The commitment to all things local here is astonishing, from the pasta to the pig. The pasta comes from Pasta Fresca and Blue Ribbon Farm — they go to Italy every year to get new recipes. We’re envious!

Our favorite butcher, Herring Brothers in Guilford, supplies the sausage and theirs is the best in the state. Those milk-fed pigs from Sarah Smith’s Grasslands Farm are also superb. And the prosciutto from Kniffin’s Specialty Meats — oh my.

Rick and Tracy Kniffin are third- generation owners of a Madison retail store and North Anson processing plant. They actually use Herrings Brothers to slaughter the free-range, grass-fed animals, most of which come from farms within 75 miles of their plant. Their smoked meats are especially popular.

This restaurant is small, with large doors that open to the summer-time space outside. I predict they are going to need a bigger space, because their food is very good and their fresh and healthy approach is what many of us are looking for these days. Adam (a gregarious guy who spends his time waiting tables and visiting with guests) and Rosa both worked in Portland restaurants. In fact, Adam worked in two of our favorite restaurants, Hot Suppa! in Portland and Mainely Brews in Waterville.

Even their beer is local — brewed right in Skowhegan by Oal Pond, one of my favorite breweries. I started my dinner with an Oak Pond While Fox Ale.

My beef and root vegetable stew, served with a crusty grilled baguette, included lots of veggies. The beef was tender and tasty and the baguette was really good. At one point, while Lin was talking to Adam, I was wolfing down her empanada. Wow! It was great. As Lin told me, “someone loves cilantro as much as I do.” It was at that point that Adam pointed out that if we liked their seasonings, we could take them home.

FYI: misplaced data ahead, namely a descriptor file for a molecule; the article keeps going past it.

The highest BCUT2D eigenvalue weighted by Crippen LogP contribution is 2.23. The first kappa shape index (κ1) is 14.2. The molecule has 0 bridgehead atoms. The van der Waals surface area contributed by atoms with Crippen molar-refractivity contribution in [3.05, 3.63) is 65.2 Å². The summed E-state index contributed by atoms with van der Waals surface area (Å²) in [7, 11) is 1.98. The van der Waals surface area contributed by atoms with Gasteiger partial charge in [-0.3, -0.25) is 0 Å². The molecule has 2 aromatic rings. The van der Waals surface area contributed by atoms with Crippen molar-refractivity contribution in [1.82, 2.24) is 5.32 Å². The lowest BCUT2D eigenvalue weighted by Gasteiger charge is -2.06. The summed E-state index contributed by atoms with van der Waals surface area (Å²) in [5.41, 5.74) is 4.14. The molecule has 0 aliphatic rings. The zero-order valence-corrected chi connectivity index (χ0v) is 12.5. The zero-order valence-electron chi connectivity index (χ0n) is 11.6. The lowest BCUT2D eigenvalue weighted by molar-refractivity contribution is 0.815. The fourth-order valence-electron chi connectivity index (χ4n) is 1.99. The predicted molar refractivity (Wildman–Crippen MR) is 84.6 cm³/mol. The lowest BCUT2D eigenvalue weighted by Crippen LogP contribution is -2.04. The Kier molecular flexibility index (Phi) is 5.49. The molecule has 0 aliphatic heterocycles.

On a nearby shelf, seasonings and teas from Rosa’s mother at Blessed Maine Herb Farm in Athens are available to take home with you. We did.

A lover of all things pasta, I ordered the Pasta Carbonara with sweet peas and prosciutto in a creamy egg and Romano cheese sauce. “I love this ham,” I exclaimed, only to have Linda respond, “It’s prosciutto.” The portion was huge, the veggies nice and crisp, the pasta superb.

“What’s that on my broccoli?” I inquired. My guess: maple syrup. “Not even close,” said Linda. “It’s fresh ginger.” I am learning a lot on these travel column visits.

Our dessert, a chocolate veggie torte, came from the Bankery next door. I felt especially healthy, knowing this tasty treat was made of vegetables.

There’s a lot to like here other than good food. The commitment to Maine, to our farmers, to our health, to our communities, is extraordinary. This is a place to support and savor. Please do it soon.



The Pickup Cafe and CSA
42 Court St. (on the back side of the grist mill), Skowhegan and also on Facebook
Dinner Friday and Saturday 4 to 9 p.m.; Saturday and Sunday brunch, 7 a.m. to 2 p.m.
We just missed their last-of-the-season Wednesday pizza night.

Visit George’s website — — for book reviews, outdoor news and all Travelin’ Maine(rs) columns, found listed in the “Best of Maine” section.